UMASS Recognizes Growing Interdisciplinary Study of Black Germans in Academia

Doctoral student Kevina King (far left) on a panel this weekend with Jemele Watkins (far right) at the third Black German Heritage & Research Association International Conference held at Amherst College.

Doctoral student Kevina King (far left) on a panel this weekend with Jemele Watkins (far right) at the third Black German Heritage & Research Association International Conference held at Amherst College.

AMHERST, Mass.—In an effort to recognize a relatively young academic discipline that many in the academy have never heard of before, nearly a hundred students and scholars gathered at Amherst College over the weekend to discuss their research and ideas for how to grow Black German Studies.

This marks the third year that the Black German Heritage & Research Association sponsored the international conference, which highlighted a variety of interdisciplinary topics ranging from Black Germans during the Third Reich to their ongoing presence in German theater.

Like African American, Women and Queer studies, Black German Studies has an admitted social justice focus, says Dr. Sara Lennox, a professor emeritus at the University of Massachusetts, Amherst and an early founder of the Black German Studies movement in the U.S. “We’ve made the field legitimate. You can now do this work and get tenure,” says Lennox, who was chiefly responsible for jumpstarting the Black German Studies concentration at UMASS Amherst. “It’s kind of a burgeoning field and movement. The other thing that’s really cool is there is a pretty strong connection between activism and scholarship and a really strong connection with the experimental … Black Germans talking about their stories.”



imagePoints of Contact, 1250-1914

“Meticulously researched in previously ignored archives and obscure publications, the essays included in this volume range from black figures in medieval art and baroque drama to German translations of 18th- and 19th-century African and African American writers… to the fascinating account of the venture to start cotton plantations in Togo, undertaken by the German Colonial Committee with the help of Booker T. Washington. [They] reveal the many interactions of Africans and African Americans with the German-speaking world, thus offering fresh and suggestive interracial perspectives on German cultural history in broader contexts.” · Werner Sollors, Harvard University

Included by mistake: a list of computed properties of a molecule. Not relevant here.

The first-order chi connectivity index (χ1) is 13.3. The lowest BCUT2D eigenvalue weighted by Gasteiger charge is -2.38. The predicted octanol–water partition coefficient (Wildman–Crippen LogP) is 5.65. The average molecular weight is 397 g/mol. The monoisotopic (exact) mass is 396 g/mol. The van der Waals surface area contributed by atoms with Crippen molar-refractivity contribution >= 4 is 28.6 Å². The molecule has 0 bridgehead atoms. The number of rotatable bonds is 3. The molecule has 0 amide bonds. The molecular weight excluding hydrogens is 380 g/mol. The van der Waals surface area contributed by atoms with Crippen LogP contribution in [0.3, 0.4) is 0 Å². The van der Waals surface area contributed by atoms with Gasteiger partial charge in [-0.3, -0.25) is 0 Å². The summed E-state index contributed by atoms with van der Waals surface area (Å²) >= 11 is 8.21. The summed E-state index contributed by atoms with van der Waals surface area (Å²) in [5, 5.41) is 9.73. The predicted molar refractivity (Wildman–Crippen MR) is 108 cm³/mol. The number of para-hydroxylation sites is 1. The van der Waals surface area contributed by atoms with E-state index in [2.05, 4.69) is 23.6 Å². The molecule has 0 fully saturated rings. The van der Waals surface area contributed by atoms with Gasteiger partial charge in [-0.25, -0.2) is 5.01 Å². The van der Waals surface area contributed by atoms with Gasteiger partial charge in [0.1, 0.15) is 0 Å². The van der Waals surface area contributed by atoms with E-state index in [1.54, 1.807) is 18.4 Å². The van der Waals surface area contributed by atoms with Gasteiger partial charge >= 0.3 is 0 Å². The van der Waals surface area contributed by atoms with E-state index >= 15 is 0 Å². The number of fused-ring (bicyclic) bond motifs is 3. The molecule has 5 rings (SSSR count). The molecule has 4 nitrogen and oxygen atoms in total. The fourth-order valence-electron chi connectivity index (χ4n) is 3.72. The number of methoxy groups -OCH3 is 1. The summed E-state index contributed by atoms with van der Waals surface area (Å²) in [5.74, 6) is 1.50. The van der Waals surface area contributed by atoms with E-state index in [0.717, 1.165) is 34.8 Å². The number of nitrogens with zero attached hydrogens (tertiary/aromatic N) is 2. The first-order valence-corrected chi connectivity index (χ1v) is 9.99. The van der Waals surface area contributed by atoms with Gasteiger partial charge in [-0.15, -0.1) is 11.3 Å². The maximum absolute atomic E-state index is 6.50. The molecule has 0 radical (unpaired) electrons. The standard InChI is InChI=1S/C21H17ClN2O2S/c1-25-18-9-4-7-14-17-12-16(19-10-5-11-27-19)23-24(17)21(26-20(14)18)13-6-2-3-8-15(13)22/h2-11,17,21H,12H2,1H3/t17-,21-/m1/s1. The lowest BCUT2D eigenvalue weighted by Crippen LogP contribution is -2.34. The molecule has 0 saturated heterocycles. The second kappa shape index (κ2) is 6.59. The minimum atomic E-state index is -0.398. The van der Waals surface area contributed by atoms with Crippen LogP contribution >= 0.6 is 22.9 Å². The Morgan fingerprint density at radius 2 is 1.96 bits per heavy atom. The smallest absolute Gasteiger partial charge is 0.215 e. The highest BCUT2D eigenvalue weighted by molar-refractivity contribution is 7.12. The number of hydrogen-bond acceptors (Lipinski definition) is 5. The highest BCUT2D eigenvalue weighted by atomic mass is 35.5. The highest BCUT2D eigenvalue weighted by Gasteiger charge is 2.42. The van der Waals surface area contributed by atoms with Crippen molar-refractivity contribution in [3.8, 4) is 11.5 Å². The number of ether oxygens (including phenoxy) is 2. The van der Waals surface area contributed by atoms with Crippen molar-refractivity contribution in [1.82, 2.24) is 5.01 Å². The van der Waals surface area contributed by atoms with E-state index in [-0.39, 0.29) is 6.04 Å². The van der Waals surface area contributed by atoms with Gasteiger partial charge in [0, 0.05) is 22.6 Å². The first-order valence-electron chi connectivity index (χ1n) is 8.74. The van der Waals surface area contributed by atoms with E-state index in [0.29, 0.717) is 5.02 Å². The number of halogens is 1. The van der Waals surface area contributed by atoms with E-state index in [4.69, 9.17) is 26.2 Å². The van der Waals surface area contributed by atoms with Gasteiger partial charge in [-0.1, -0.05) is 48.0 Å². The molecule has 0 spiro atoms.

“The organization of the book is exemplary. The introduction presents a very important theoretical construct for this and future investigations of the phenomenon of race in the German-speaking world…the chapters assembled in this anthology are excellent…I have no doubt this volume will quickly become a vital part of the growing body of research on Afro-German interactions.” · Leroy Hopkins, Millersville University

“This is an important collection that takes a large step forward in advancing knowledge about people of the African diaspora in Germany.” · Sara Lennox, University of Massachusetts Amherst


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Abschied von Hans-Jürgen Massaquoi


Hans-Jürgen Massaquoi, Sr.

Der in Hamburg geborene Autor des Bestsellers “Neger, Neger, Schornsteinfeger” ist kurz vor seinem 87. Geburtstag in Florida gestorben.Hamburg. Hans-Jürgen Massaquoi, in Hamburg geborener amerikanischer Journalist und Buchautor, ist in Florida gestorben. Das erfuhr das Abendblatt von dessen Freund Ralph Giordano. Massaquoi, schwer erkrankt, hätte am 19. Januar seinen 87. Geburtstag feiern können.

Er, der Deutschland 1948 verlassen hatte, wurde der deutschen Öffentlichkeit 1999 bekannt, als er den ersten Band seiner Lebenserinnerungen veröffentlichte, die zum Bestseller wurden: “Neger, Neger, Schornsteinfeger” heißt das Buch nach den Spottrufen, mit denen die hellhäutigen Kinder den dunkelhäutigen Sohn eines liberianischen Diplomatensprosses und einer Hamburger Krankenschwester hänselten. Sein Großvater war liberianischer Generalkonsul in Hamburg, seinen Vater hat er nie kennengelernt.

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